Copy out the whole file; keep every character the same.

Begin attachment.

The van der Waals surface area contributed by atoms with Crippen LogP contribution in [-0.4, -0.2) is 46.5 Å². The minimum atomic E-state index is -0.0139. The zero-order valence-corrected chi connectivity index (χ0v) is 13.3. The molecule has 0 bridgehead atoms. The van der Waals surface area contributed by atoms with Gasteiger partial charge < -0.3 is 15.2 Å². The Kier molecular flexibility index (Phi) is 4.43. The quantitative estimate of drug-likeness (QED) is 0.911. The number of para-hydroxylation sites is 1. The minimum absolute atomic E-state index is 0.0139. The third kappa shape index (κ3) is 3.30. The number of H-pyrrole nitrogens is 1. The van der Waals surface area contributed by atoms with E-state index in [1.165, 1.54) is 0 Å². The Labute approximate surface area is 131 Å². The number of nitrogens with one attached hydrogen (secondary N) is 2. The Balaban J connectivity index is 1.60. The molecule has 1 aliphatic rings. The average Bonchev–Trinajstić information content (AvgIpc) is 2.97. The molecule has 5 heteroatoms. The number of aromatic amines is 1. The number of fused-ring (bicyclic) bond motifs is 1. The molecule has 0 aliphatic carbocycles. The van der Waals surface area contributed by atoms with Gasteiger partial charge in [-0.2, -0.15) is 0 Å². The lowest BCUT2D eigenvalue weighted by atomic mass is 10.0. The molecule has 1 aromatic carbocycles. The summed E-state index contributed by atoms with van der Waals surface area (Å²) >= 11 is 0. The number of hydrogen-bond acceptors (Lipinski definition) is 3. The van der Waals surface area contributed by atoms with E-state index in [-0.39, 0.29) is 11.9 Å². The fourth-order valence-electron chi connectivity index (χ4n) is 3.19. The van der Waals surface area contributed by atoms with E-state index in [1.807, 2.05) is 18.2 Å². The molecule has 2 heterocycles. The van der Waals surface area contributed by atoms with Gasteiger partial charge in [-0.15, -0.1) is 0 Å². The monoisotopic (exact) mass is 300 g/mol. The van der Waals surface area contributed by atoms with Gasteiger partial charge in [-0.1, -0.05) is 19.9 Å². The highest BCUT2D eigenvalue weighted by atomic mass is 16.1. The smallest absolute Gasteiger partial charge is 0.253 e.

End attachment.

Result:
The van der Waals surface area contributed by atoms with Crippen LogP contribution in [-0.4, -0.2) is 46.5 Å². The minimum atomic E-state index is -0.0139. The zero-order valence-corrected chi connectivity index (χ0v) is 13.3. The molecule has 0 bridgehead atoms. The van der Waals surface area contributed by atoms with Gasteiger partial charge < -0.3 is 15.2 Å². The Kier molecular flexibility index (Phi) is 4.43. The quantitative estimate of drug-likeness (QED) is 0.911. The number of para-hydroxylation sites is 1. The minimum absolute atomic E-state index is 0.0139. The third kappa shape index (κ3) is 3.30. The number of H-pyrrole nitrogens is 1. The van der Waals surface area contributed by atoms with E-state index in [1.165, 1.54) is 0 Å². The Labute approximate surface area is 131 Å². The number of nitrogens with one attached hydrogen (secondary N) is 2. The Balaban J connectivity index is 1.60. The molecule has 1 aliphatic rings. The average Bonchev–Trinajstić information content (AvgIpc) is 2.97. The molecule has 5 heteroatoms. The number of aromatic amines is 1. The number of fused-ring (bicyclic) bond motifs is 1. The molecule has 0 aliphatic carbocycles. The van der Waals surface area contributed by atoms with Gasteiger partial charge in [-0.2, -0.15) is 0 Å². The lowest BCUT2D eigenvalue weighted by atomic mass is 10.0. The molecule has 1 aromatic carbocycles. The summed E-state index contributed by atoms with van der Waals surface area (Å²) >= 11 is 0. The number of hydrogen-bond acceptors (Lipinski definition) is 3. The van der Waals surface area contributed by atoms with E-state index in [-0.39, 0.29) is 11.9 Å². The fourth-order valence-electron chi connectivity index (χ4n) is 3.19. The van der Waals surface area contributed by atoms with E-state index in [1.807, 2.05) is 18.2 Å². The molecule has 2 heterocycles. The van der Waals surface area contributed by atoms with Gasteiger partial charge in [-0.15, -0.1) is 0 Å². The monoisotopic (exact) mass is 300 g/mol. The van der Waals surface area contributed by atoms with Gasteiger partial charge in [-0.1, -0.05) is 19.9 Å². The highest BCUT2D eigenvalue weighted by atomic mass is 16.1. The smallest absolute Gasteiger partial charge is 0.253 e.